Several representatives from the mortgage broking industry have welcomed the central bank’s decision to further reduce the official cash rate, but concern is rising about the shape of the economy.
On Tuesday (2 July), the Reserve Bank of Australia (RBA) announced that it was to cut the official cash rate to a new record low of 1.0 per cent, in line with the expectations of the majority of industry.
Last month, the RBA cut rates for the first time in almost two years and acknowledged that further cuts to the cash rate were “more likely than not” (with governor Philip Lowe also conceding that the market was not “making any inroads into the economy’s spare capacity”).
In his statement this month, governor Lowe said that while the outlook for the global and Australian economy remain “reasonable”, he noted a range of factors that were considered when arriving at this month’s decision to cut rates, including the “soft” housing market, global economic impacts, below-trend growth in the Australian economy and “subdued” consumption growth, among other factors.
“[The] decision to lower the cash rate will help make further inroads into the spare capacity in the economy. It will assist with faster progress in reducing unemployment and achieve more assured progress towards the inflation target,” Mr Lowe said.
“The board will continue to monitor developments in the labour market closely and adjust monetary policy if needed to support sustainable growth in the economy and the achievement of the inflation target over time.”
Several lenders – including ANZ, Resimac and Athena Home Loans – have already confirmed they would pass the rate cut on in full. However, CBA, NAB and Westpac have only passed on some of the rate cut to customers.
The Finance Brokers Association of Australia’s (FBAA) managing director, Peter White, welcomed the rate cut but urged consumers not to spend all their windfall.
“The Reserve Bank has admitted to concerns about the weakening jobs market and economic growth as well as risks to the global economy. These all point to the need for a cautionary approach.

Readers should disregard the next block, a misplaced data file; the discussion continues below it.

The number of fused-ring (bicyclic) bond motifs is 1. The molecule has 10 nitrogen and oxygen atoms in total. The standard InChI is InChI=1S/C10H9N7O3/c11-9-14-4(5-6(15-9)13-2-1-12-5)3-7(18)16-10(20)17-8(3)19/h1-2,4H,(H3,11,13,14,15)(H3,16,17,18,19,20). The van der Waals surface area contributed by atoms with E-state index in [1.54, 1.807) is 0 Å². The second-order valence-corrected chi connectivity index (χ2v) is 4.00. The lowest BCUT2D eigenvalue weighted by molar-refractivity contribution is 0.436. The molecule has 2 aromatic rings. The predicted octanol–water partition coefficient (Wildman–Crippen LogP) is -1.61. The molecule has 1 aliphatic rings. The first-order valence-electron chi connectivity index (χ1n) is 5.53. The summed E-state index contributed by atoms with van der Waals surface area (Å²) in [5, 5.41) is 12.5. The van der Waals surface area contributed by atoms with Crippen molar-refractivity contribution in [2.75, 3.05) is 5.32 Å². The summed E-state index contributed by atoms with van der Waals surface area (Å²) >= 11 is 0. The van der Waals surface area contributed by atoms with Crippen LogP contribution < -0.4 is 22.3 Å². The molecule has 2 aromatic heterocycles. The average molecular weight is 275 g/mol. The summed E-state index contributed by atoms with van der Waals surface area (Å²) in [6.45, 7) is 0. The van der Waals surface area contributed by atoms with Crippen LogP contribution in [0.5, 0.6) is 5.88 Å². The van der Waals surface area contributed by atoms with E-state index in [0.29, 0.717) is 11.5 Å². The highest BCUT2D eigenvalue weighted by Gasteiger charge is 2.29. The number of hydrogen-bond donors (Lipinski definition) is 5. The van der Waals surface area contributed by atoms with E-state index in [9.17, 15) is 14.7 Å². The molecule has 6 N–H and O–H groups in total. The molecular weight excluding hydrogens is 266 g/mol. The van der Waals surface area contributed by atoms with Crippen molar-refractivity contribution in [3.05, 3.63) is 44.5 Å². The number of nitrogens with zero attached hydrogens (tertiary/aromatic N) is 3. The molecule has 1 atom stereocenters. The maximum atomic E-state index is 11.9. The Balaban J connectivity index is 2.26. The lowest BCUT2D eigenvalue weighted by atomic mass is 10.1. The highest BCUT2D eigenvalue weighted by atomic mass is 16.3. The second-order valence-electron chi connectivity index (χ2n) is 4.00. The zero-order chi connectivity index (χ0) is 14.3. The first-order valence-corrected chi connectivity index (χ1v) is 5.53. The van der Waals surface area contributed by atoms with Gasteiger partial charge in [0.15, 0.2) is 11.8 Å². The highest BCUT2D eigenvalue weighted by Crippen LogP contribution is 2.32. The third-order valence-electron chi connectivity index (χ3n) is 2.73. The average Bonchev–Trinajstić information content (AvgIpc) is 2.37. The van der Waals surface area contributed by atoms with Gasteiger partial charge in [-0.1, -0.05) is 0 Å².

“The banks need to pass this rate cut on in full and I would urge borrowers to pay some of their debt down by maintaining their repayments at the levels before the June rate cut.”
He added: “I understand the need for consumer spending to boost the economy, but I also respect the need for Australians to increase their net wealth position and provide some safeguards in an economy which still has some downside.”
The head of the Mortgage & Finance Association of Australia (MFAA), Mike Felton, said that the decision was “great news for the housing market, home borrowers and the economy but exceptionally disappointing that three of the four majors have not passed on the cut in full.”
“The lower repayments and improved affordability from recent cuts will nevertheless still alleviate some of the pressures currently being felt by existing borrowers and also provide opportunity to first home buyers and those seeking to enter the market.
“Considering this news, now is a particularly good time for customers to be contacting their mortgage broker to ensure they are getting a fair deal that is appropriate to their circumstances and needs.”
Speaking of the decision to drop the cash rate to its lowest level ever, just a month after it had fallen to 1.25 per cent for the first time, Mortgage Choice CEO Susan Mitchell suggested that the cumulative 50-basis-point reduction could give the average Australian mortgage-holder with a $545,000 home loan an approximate saving of $220 per month (should their lender pass on both rates in full).
Ms Mitchell continued: “Governor Lowe had previously stated that a single reduction to the cash rate would not have provided sufficient stimulus to the economy and that a second rate cut would be warranted. Key economic data has driven the RBA board to cut the cash rate for a second consecutive month today, cementing the RBA’s new stance on monetary policy.